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  41. Anonymous4:29 PM

    Carl,

    I just thought of a P.S. to the message I must sent.

    How do you and your colleagues feel that collaboration has affected academic achievement and standardized test scores at your school?

    Also, do teachers feel collaboration has somewhat eased the burden they would normally carry alone? Do they feel quality has improved and stress is less?

    Thanks again!
    Sandy

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  42. Hi Sandy -

    I think in one of my replies I explained the music projects, so you might scroll up and see if you can find it. I also wrote an article about it in School Library Media Activities Monthly that probably has more detail than I can squeeze into these blog postings. My thought about working with music, art, P.E. are that they are a subjects taught in school and we should be collaborating and working with everyone because those information literacy skills we work with apply to all the disciplines. I work a lot with our special education teachers, too. We modify some of our projects to work with their students or sometimes create things all on their own. One of the teacher often remarks that no other LMS had ever work with her kids. It is a nice compliment, but also just shocks me that others wouldn't work with those teachers and students, too.

    For library materials, the majority come from one of the major book jobbers. I also have a few salesman over the years that I like their materials and enjoy working with them. I'm very selective because I don't have time to see all the salesman that are out there. Then, I also order from time to time from an independent bookstore, or I may see something in a catalog and opt to order direct from the publisher if I can get a better deal. So, it just depends.

    I'd prefer not to write my budget amount just because I'm not sure this is an appropriate forum. But, I can tell you that budgets range across the spectrum in Indiana. There never is enough money for everything I want or need, so you are constantly advocating for it. One thing I would recommend as you build your case for more funds, don't just say the library needs more money. Take it terms of specific examples. We need additional high interest/low leveling reading materials to help our struggling readers. We need more materials on Civil War because we have nothing to support the social studies course. Tie it to specific needs for the students, as I think that is more powerful. It also can be good when writing grants as well to have a specific focus or need.

    I think our budgets are based on per student. It is set at the district level for all of us, so principals don't set the amount.

    Carl

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  43. Hi Sandy -

    On your additional questions, I would say that I think my teachers value what we do in the library and do believe it has an impact on student achievement. You have a hard time finding a way to measure that, but everything we do as part of the library media program aligns to the classroom and Indiana Academic Standards, so it would be hard not for it to have an impact.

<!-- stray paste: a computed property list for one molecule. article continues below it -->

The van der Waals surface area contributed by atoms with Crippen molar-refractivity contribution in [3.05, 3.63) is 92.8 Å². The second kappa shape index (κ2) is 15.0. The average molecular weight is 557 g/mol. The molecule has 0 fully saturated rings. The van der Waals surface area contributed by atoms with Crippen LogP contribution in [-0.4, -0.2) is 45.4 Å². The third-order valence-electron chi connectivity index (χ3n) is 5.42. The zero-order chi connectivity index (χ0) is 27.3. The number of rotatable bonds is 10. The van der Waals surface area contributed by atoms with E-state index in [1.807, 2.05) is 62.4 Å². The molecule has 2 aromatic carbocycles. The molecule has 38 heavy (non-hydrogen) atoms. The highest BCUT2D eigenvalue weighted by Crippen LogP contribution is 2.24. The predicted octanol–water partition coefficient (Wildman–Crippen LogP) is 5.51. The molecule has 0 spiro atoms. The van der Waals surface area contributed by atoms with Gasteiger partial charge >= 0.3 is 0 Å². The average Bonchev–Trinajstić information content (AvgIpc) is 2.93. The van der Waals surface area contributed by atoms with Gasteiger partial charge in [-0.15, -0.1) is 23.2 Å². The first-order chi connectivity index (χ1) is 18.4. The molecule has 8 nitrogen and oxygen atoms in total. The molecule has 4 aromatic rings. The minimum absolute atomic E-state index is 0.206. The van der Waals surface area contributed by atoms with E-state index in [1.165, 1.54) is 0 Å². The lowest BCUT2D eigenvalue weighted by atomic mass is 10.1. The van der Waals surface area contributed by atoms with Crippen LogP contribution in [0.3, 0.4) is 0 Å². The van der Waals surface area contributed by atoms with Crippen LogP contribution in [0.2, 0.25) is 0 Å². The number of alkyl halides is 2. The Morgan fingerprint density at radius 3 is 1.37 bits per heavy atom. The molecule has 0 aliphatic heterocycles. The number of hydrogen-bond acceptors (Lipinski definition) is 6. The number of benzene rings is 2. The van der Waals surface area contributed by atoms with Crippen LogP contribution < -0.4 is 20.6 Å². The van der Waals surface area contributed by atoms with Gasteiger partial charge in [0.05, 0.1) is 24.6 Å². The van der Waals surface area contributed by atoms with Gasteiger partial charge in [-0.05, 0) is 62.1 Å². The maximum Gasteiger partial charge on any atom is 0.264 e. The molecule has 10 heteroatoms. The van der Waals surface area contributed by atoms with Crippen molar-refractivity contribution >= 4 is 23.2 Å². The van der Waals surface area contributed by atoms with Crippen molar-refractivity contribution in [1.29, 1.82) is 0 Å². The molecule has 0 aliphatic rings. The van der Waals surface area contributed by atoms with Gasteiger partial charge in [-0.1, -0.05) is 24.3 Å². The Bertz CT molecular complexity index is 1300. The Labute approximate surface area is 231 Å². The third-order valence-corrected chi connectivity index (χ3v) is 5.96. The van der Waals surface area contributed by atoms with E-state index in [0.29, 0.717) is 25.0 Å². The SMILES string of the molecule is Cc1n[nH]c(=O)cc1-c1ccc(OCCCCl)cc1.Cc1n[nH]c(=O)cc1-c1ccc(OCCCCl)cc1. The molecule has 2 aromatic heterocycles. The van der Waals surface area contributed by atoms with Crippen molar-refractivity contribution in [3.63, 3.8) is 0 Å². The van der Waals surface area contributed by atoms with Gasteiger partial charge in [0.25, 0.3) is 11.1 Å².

Teachers (and LMS) are always stressed and sometimes collaboration can make it harder because there has to be good communication, BUT I think we know it is good for kids and often allow us to do something one teacher on their own could never do. I think collaboration also helps push them to try new things with technology and library media, too, and be comfortable to do that because I'm there as well.

    A couple of years ago we had two veteran teachers switch grade levels. It was all new to them, so my attending their planning sessions gave us lots of opportunities to try new things, for me to share resources and ideas, and I think it really helped all of us create some dynamic learning opportunities for those students.

    As I'm writing and pondering, I guess I don't think my teachers see collaboration as an extra or something that saves them time either way, but rather this is just how we do things in our building and the collaboration is a critical part to our success.

    Carl

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  44. Hi Lee Ann,

    I just realized I missed your question about parents. Sorry about that!

    We would be LOST without our parent volunteers. They do the vast amount of our shelving. I joke that my assistants have an aversion to shelving, but really we have so much going on and so much being checked out that we can't keep up without the volunteers. Our PTO also runs the book fair with parent volunteers, and all the funds come to the LMC! Yahoo! We have a great group of parents that does that for us. Depending on the parent or what we have going on, some help with circulation and some help process materials. But, mostly we rely on them for the shelving!

    I make sure to attend PTO meetings, sending things home in the newsletter, etc. to keep parents informed. I always talk at each grade levels back to school night. But, the way I love most for parents to hear about our program is from the kids. I know we've done something great when a parent comes in talking about what their child told them happened in the LMC!

    Carl